I became interested in clothing in the 1990s. This is well after the culture wars of the 50s and 60s, the counter-cultural revolution of the 70s, and the Marks & Spencer-led downfall of Brooks Brothers. My first introduction to classic American men's clothing was at an RL flagship. Importantly, Ralph Lauren at the time felt relevant to non-white people like me (I'm Asian, don't aspire to be a WASP, and was introduced to Ralph Lauren because I was into dancing. My friends were 'Lo Heads). Brooks Brothers always felt too stuffy to me. Even though I recognized it as a symbol of success, it wasn't something I aspired to wear. But there were other cultural influences around RL -- Tyson Beckford, dancers, rap artists, etc. Ralph Lauren was still a symbol of WASPy success, but one that felt more relevant to me.
For many men who grew up in the '80s and '90s, their first introduction to American classics -- the tweed jacket, oxford button-down, Shetland sweater, polo coat, madras, etc -- was at a Ralph Lauren flagship. This is notable because all these things are things that Brooks Brothers introduced to the United States in the early 20th century through their 346 Madison Avenue store. But by the 1980s and '90s, Brooks Brothers was increasingly less relevant. Ralph Lauren took all these things -- along with the "prole" gear that defined the other half of classic Ameican style in the post-war period, such as chambray shirts, jeans, and workwear -- and introduced them to a new generation of men.
For those of us who went further in our clothing interest, we later found the "original" source for these things. So instead of an RL button-down, we gravitated towards companies that tried to replicate the mid-century Brooks Brothers version. Instead of Ralph Lauren's colorfast madras, we sought the bleeding ones from niche companies. Instead of Ralph Lauren's ready-to-wear tweeds, some went bespoke. So on and so forth.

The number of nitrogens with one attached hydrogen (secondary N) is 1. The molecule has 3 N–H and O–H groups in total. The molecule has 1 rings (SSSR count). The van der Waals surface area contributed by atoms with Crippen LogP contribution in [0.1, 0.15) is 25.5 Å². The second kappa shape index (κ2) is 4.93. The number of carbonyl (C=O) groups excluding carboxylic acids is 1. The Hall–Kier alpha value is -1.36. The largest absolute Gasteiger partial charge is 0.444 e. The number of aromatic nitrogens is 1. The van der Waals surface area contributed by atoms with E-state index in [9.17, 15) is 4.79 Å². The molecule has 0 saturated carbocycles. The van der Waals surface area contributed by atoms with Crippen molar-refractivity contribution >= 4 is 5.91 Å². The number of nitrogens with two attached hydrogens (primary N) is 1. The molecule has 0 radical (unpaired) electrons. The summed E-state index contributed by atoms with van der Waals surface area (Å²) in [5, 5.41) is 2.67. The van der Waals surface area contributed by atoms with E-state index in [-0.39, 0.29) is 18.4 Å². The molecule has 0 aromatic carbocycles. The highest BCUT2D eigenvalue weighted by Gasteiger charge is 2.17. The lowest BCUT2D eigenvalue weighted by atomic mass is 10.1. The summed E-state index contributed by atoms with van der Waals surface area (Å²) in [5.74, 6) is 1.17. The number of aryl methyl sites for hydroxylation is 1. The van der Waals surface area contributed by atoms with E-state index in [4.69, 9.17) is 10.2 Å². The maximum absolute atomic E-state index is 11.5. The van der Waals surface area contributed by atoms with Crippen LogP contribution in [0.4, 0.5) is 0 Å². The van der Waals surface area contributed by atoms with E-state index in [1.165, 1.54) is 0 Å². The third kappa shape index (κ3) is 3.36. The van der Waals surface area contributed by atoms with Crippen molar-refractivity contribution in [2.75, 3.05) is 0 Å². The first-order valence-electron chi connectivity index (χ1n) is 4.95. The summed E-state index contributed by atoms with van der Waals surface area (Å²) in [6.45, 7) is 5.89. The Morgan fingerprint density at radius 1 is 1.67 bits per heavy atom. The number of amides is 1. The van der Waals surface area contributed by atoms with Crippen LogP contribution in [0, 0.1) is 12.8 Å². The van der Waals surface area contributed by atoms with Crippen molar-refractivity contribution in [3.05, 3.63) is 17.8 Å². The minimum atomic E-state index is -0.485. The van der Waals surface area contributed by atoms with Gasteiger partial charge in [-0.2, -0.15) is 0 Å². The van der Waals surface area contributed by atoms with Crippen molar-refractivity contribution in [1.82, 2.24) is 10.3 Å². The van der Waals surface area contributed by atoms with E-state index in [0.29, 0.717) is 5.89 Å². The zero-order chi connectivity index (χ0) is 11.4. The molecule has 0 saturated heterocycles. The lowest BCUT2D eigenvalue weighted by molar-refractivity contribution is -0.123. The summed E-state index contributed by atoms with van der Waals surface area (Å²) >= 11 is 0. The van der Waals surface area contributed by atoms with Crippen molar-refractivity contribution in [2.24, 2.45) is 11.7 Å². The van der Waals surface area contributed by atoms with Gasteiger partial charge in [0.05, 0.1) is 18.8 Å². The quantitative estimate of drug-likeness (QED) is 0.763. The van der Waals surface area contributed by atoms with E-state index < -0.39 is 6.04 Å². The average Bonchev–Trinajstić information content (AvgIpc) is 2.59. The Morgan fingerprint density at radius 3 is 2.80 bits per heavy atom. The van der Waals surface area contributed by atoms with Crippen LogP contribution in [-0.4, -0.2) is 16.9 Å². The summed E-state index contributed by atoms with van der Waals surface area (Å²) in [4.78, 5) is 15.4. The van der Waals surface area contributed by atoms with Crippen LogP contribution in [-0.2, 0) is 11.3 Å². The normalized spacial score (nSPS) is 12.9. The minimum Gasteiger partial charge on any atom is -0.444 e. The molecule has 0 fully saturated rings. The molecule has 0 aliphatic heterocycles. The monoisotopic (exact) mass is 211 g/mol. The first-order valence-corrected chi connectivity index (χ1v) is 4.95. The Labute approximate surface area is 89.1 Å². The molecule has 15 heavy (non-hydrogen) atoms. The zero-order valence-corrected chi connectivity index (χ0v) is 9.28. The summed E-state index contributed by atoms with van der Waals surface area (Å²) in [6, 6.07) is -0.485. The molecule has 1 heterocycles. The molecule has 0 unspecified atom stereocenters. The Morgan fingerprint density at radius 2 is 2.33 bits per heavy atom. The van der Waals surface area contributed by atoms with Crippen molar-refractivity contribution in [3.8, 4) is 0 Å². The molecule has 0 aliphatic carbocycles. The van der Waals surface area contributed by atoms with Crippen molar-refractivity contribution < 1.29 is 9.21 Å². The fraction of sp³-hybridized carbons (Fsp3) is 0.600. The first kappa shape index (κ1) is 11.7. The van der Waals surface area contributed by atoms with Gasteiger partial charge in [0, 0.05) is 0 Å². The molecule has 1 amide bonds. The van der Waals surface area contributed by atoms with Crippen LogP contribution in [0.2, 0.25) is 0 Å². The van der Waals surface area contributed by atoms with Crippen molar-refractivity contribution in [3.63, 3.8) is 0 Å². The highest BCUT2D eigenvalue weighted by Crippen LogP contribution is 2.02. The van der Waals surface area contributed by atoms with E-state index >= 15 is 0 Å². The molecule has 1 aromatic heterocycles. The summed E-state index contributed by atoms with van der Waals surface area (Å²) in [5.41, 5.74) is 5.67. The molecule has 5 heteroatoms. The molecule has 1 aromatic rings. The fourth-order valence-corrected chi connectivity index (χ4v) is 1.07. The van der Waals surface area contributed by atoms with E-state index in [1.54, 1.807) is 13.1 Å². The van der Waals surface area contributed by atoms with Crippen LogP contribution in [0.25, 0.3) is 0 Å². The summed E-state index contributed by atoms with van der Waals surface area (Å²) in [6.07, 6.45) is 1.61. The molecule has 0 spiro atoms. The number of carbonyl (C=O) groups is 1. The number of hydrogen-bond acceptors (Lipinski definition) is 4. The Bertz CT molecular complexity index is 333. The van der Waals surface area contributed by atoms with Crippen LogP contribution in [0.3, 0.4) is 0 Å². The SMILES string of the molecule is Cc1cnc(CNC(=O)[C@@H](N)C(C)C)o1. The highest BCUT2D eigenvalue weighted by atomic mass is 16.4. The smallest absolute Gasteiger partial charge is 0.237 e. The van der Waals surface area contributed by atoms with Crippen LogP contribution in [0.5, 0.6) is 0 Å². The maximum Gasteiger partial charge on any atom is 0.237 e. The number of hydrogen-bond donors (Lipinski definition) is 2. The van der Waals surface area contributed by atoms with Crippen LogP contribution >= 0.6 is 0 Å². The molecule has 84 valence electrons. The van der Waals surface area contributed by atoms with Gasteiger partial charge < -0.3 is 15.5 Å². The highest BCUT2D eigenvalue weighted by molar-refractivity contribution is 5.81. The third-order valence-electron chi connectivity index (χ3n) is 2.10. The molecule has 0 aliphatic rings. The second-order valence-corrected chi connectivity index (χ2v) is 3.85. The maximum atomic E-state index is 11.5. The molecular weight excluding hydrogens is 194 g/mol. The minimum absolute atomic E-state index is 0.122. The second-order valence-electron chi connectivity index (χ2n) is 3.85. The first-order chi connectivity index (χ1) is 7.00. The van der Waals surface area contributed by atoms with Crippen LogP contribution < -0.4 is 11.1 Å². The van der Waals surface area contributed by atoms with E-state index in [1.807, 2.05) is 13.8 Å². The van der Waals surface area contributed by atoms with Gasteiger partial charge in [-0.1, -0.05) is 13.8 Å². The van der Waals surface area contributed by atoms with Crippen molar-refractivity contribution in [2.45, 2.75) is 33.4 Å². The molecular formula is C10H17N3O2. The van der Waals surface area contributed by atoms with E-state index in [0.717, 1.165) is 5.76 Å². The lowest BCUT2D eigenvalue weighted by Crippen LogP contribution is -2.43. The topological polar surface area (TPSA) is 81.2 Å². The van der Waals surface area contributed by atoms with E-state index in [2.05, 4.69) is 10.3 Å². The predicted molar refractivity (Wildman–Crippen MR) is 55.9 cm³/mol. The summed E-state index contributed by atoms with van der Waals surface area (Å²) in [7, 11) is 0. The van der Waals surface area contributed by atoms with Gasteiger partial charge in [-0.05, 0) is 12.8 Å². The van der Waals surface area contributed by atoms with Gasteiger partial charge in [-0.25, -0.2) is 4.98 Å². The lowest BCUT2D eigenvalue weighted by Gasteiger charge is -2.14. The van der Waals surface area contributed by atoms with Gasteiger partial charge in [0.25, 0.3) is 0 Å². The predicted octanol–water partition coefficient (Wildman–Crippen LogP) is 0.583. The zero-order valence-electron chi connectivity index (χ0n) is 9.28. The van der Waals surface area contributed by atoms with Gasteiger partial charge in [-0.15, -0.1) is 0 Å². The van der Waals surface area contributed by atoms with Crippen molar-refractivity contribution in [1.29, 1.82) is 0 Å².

A friend of mine in Italy works as a fitter for a bespoke tailoring company. While visiting San Francisco, he and I went out for drinks. He brought out his phone to show me a photo of him and Ralph Lauren, who he had recently met. I remember losing my mind because Raph Lauren is basically my introduction to clothing. Anyway, he and I reminisced what it felt like first walking through a Ralph Lauren flagship in the '90s. I remember him saying: "It felt like you were walking through JFK Jr.'s personal closet." The references to sport, prep, and classic American tailoring were so amazing. It was like the coolest, most refined, sporty guy you could imagine, and you were somehow walking through his wood-paneled dressing room.
That's also what an RL flagship felt like to me, and how I fell in love with so many of those classic American pieces. When I saw those same pieces at Brooks Brothers, it simply didn't have the same effect -- those were just lawyer clothes. But Ralph Lauren united the two sides of classic American clothing -- trad and workwear -- under one banner, despite them previously being at odds with each other. He also took the dominant post-war themes in men's fashion -- youth, cool, and sexiness -- and transported them onto trad clothes.
A lot of classic American clothing has been subsumed into "normcore," such as button-down shirts and flat-front chinos. But Ralph Lauren kept the flavor of that look alive for another generation. WIthout him, I don't know what would have happened to that look after the 1970s.